If we’re talking about installing a park in contemporary Boston, though, grass and floral arrangements are mere iotas of what could be done. There are a number of creative avenues the city could take if it so desired, one of which is already transpiring in the Seaport’s Innovation District.
The Lawn on D is the Boston Convention and Exhibition Center’s 2.7-acre park designed specifically for urban experimentation. Recently outfitted with LED-lit swings and featuring bocce, cornhole, ping pong and other amusing lawn activities, The Lawn on D’s principle purpose is to determine what the park-goers might enjoy, install it, gauge the interest and interaction, and move on to another project.
This empirical approach works advantageously in that it opens up discussion for new designs, improvements and installments while also keeping the park fresh and lively so that people will not tire of it. It also represents a growing trend in urbanism known as ‘playable cities.’ The idea of a ‘smart city’ – one that uses technology and infrastructure to expedite endeavors and processes – has already taken hold in Boston as seen with the announcement of Wicked Free Wi-Fi and open-sourced data.
Playable cities, on the other hand, are based on the idea that a municipal government can garner more residential engagement by creating items for the sole purpose of bringing a smile to one’s face. In the English city of Bristol, for example, officials built a 300-foot waterside in the middle of town, host zombie chase events and close streets just so children can play safely throughout them. City Hall Plaza offers Boston the opportunity to be the catalyst for becoming both a smart and playable city on a grander scale than The Lawn on D.
“I would love it,” newly appointed Chief of Civic Engagement Jerome Smith told me. “But there’s a lot do to. The JFK building owns the far side of the plaza. We should get the feds involved, the state involved, the T, the City, and have a community process. I don’t think we should just throw a park in. Let’s just sit down and have a conversation.”
He admitted in closing though, “But it kind of can be a brick wasteland, that I know.”
Both Schuler and Ryan Woods, the Boston Parks and Recreation Department’s director of external affairs, agree that a community process should be priority number one when it comes to trying to get a park off the ground.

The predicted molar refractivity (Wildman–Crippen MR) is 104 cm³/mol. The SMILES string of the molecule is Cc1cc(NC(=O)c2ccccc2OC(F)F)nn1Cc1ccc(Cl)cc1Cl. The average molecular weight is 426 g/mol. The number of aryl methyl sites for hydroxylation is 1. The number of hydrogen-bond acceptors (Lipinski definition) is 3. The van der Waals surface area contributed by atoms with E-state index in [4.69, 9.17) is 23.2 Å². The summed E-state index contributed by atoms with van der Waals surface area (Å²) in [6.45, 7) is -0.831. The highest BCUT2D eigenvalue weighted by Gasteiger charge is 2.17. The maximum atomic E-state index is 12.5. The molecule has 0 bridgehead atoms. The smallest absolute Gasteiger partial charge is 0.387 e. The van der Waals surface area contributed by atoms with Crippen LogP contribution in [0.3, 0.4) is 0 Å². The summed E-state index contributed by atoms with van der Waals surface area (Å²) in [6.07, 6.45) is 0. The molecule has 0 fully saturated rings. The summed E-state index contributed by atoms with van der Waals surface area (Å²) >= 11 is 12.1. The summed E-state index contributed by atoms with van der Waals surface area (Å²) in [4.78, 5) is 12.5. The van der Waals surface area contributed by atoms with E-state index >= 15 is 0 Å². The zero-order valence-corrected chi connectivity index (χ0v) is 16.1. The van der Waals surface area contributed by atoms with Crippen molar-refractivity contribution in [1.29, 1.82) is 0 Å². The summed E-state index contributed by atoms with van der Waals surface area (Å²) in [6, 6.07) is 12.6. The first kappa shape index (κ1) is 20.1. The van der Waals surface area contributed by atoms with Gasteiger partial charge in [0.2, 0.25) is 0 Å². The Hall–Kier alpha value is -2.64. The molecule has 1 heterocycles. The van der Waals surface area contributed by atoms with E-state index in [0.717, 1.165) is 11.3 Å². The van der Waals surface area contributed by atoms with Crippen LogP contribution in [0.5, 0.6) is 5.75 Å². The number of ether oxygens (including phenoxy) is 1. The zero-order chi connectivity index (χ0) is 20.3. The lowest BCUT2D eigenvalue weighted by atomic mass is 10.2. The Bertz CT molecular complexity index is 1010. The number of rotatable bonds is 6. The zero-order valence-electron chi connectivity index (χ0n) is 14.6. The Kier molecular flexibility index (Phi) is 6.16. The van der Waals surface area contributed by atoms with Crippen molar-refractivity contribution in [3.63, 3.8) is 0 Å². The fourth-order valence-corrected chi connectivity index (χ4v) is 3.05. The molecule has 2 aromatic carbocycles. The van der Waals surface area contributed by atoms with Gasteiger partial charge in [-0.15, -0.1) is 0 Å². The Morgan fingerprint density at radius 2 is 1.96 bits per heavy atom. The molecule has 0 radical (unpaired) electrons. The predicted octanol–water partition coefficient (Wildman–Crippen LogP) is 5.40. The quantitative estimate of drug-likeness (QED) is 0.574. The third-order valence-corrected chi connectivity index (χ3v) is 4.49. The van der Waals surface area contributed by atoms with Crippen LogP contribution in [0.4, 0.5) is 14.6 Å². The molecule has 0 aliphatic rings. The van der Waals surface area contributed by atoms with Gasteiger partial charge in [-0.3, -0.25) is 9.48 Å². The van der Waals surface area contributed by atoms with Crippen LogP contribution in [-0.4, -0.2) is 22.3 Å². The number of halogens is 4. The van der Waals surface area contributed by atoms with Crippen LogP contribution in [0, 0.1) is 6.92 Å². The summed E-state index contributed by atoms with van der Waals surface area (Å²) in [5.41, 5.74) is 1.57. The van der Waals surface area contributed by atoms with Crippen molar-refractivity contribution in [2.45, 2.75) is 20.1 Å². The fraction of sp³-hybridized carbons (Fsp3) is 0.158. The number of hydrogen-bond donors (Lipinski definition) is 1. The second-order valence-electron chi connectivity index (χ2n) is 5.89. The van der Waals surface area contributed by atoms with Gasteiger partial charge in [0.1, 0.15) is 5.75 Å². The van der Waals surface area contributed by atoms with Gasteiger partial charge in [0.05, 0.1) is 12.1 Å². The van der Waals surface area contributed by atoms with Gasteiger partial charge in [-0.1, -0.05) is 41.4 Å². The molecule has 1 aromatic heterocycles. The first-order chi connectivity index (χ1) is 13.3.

“It is hard to say what is possible for city hall until the MBTA finishes their project at Government Center Station” said Woods. “We would have to have an open public process and get feedback from abutters and local residents. We would also need feedback from structural engineers and landscape architects to see what is possible.” He continued,
Currently, the Plaza is overseen by City of Boston Property Management which has done a great job increasing the programming from concerts, Farmer’s markets, festivals and a successful Donna Summer Roller Dance Party. I think the more positive programming at City Hall Plaza makes it a very welcoming place for both city residents and visitors.
BostInno reached out to City of Boston Property Management for comment, but they referred us back to the BRA.
While public input on this potential project is critical, so too should science be considered. Agnieszka Anna Olszewska published a study titled “Urban Planning, Neurosciences and Contemplation for improving well-being in our cities” in which she observed how participants’ brainwaves differ when shown parks with various features. The settings deemed most contemplative contained the likes of panoramic vistas with views of at least a quarter of a mile, empty spaces, natural asymmetry, clearings and stimulation to look at the sky, all of which, she writes, are “characterized by a high character of peace and silence and biodiversity, and low degree of abstraction and wilderness.”
Features like these are not only good for the people, but for the city as well. The American Planning Association published an economic development study pertaining to urban parks. They determined that parks with aspects similar to what Olszewska deems as contemplative can “enhance property values, increase municipal revenue, bring in homebuyers and workers, and attract retirees,” using Amherst, Mass. as one of its examples.
The fact of the matter is City Hall Plaza is no longer just that. It’s also an attraction and an ugly and inefficient one at that. But Boston possesses the necessary tools, the creative minds and unwavering leadership needed to break ground on a project of this magnitude. Since that limbo period in which Mayor Walsh was elected but had yet to be sworn into office, he’s strived to include as many Boston residents and neighbors in as many planning processes as he can.
He’s also made it his ultimate goal to give Boston a significant role on the international stage, allowing it to flourish innovatively, technologically and economically without losing its medium-size-city feel. An all out South by Southwest-like festival in Boston was just one of the large scale campaign proposals he conveyed to Bostonians upon reaching his City Hall goal.
By charting the proper course, employing the proper personnel and exerting the proper amount of passion, he could make that dream a reality and do it in his own front yard.